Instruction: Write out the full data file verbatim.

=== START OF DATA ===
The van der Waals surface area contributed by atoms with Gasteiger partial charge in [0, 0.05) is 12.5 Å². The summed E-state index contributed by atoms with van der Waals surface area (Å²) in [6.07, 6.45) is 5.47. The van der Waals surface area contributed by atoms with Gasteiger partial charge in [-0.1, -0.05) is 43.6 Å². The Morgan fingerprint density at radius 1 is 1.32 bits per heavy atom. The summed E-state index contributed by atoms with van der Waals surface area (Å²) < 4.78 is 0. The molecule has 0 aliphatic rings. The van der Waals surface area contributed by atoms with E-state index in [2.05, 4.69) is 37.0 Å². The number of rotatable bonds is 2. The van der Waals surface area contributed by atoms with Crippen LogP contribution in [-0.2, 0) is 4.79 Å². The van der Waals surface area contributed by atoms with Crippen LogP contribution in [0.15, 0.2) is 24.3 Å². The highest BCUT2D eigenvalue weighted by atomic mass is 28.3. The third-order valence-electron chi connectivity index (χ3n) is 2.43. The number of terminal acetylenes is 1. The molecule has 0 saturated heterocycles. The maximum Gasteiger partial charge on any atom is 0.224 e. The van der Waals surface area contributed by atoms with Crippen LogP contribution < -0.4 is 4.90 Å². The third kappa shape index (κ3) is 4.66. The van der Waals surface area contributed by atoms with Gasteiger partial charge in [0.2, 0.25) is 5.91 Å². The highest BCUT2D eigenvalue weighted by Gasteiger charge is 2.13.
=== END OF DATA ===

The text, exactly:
The van der Waals surface area contributed by atoms with Gasteiger partial charge in [0, 0.05) is 12.5 Å². The summed E-state index contributed by atoms with van der Waals surface area (Å²) in [6.07, 6.45) is 5.47. The van der Waals surface area contributed by atoms with Gasteiger partial charge in [-0.1, -0.05) is 43.6 Å². The Morgan fingerprint density at radius 1 is 1.32 bits per heavy atom. The summed E-state index contributed by atoms with van der Waals surface area (Å²) < 4.78 is 0. The molecule has 0 aliphatic rings. The van der Waals surface area contributed by atoms with E-state index in [2.05, 4.69) is 37.0 Å². The number of rotatable bonds is 2. The van der Waals surface area contributed by atoms with Crippen LogP contribution in [-0.2, 0) is 4.79 Å². The van der Waals surface area contributed by atoms with Crippen LogP contribution in [0.15, 0.2) is 24.3 Å². The highest BCUT2D eigenvalue weighted by atomic mass is 28.3. The third-order valence-electron chi connectivity index (χ3n) is 2.43. The number of terminal acetylenes is 1. The molecule has 0 saturated heterocycles. The maximum Gasteiger partial charge on any atom is 0.224 e. The van der Waals surface area contributed by atoms with Crippen LogP contribution < -0.4 is 4.90 Å². The third kappa shape index (κ3) is 4.66. The van der Waals surface area contributed by atoms with Gasteiger partial charge in [0.2, 0.25) is 5.91 Å². The highest BCUT2D eigenvalue weighted by Gasteiger charge is 2.13.